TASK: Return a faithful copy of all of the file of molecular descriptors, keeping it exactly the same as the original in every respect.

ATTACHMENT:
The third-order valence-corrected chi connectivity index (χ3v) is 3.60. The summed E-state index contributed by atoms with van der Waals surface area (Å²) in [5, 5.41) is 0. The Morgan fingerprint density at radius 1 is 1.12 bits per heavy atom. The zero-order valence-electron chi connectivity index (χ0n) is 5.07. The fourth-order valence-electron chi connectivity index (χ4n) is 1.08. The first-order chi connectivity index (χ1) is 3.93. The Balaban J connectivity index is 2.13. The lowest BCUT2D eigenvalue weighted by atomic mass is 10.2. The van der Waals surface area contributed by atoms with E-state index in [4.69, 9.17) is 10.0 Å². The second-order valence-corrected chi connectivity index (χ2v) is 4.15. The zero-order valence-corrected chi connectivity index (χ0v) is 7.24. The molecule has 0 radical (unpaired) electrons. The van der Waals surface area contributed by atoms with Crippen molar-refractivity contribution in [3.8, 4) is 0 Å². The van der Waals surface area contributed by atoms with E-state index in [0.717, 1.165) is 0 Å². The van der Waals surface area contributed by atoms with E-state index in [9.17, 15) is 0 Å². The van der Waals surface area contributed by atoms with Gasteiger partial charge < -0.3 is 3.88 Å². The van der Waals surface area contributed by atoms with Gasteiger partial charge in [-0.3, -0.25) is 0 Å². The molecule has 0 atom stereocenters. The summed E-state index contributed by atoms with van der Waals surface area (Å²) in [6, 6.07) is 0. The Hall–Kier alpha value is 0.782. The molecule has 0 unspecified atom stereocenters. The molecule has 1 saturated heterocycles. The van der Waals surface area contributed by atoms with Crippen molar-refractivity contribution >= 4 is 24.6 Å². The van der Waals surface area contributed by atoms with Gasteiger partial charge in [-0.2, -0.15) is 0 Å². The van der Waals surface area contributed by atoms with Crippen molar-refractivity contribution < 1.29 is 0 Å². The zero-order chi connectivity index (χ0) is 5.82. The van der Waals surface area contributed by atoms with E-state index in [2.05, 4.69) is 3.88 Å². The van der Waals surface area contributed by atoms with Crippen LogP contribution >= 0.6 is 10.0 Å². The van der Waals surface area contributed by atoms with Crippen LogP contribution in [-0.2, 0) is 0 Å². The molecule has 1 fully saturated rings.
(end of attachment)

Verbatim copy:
The third-order valence-corrected chi connectivity index (χ3v) is 3.60. The summed E-state index contributed by atoms with van der Waals surface area (Å²) in [5, 5.41) is 0. The Morgan fingerprint density at radius 1 is 1.12 bits per heavy atom. The zero-order valence-electron chi connectivity index (χ0n) is 5.07. The fourth-order valence-electron chi connectivity index (χ4n) is 1.08. The first-order chi connectivity index (χ1) is 3.93. The Balaban J connectivity index is 2.13. The lowest BCUT2D eigenvalue weighted by atomic mass is 10.2. The van der Waals surface area contributed by atoms with E-state index in [4.69, 9.17) is 10.0 Å². The second-order valence-corrected chi connectivity index (χ2v) is 4.15. The zero-order valence-corrected chi connectivity index (χ0v) is 7.24. The molecule has 0 radical (unpaired) electrons. The van der Waals surface area contributed by atoms with Crippen molar-refractivity contribution in [3.8, 4) is 0 Å². The van der Waals surface area contributed by atoms with E-state index in [0.717, 1.165) is 0 Å². The van der Waals surface area contributed by atoms with E-state index in [9.17, 15) is 0 Å². The van der Waals surface area contributed by atoms with Gasteiger partial charge < -0.3 is 3.88 Å². The van der Waals surface area contributed by atoms with Gasteiger partial charge in [-0.3, -0.25) is 0 Å². The molecule has 0 atom stereocenters. The summed E-state index contributed by atoms with van der Waals surface area (Å²) in [6, 6.07) is 0. The Hall–Kier alpha value is 0.782. The molecule has 0 unspecified atom stereocenters. The molecule has 1 saturated heterocycles. The van der Waals surface area contributed by atoms with Crippen molar-refractivity contribution >= 4 is 24.6 Å². The van der Waals surface area contributed by atoms with Gasteiger partial charge in [-0.2, -0.15) is 0 Å². The van der Waals surface area contributed by atoms with Crippen molar-refractivity contribution < 1.29 is 0 Å². The zero-order chi connectivity index (χ0) is 5.82. The van der Waals surface area contributed by atoms with E-state index in [2.05, 4.69) is 3.88 Å². The van der Waals surface area contributed by atoms with Crippen LogP contribution >= 0.6 is 10.0 Å². The van der Waals surface area contributed by atoms with Crippen LogP contribution in [-0.2, 0) is 0 Å². The molecule has 1 fully saturated rings.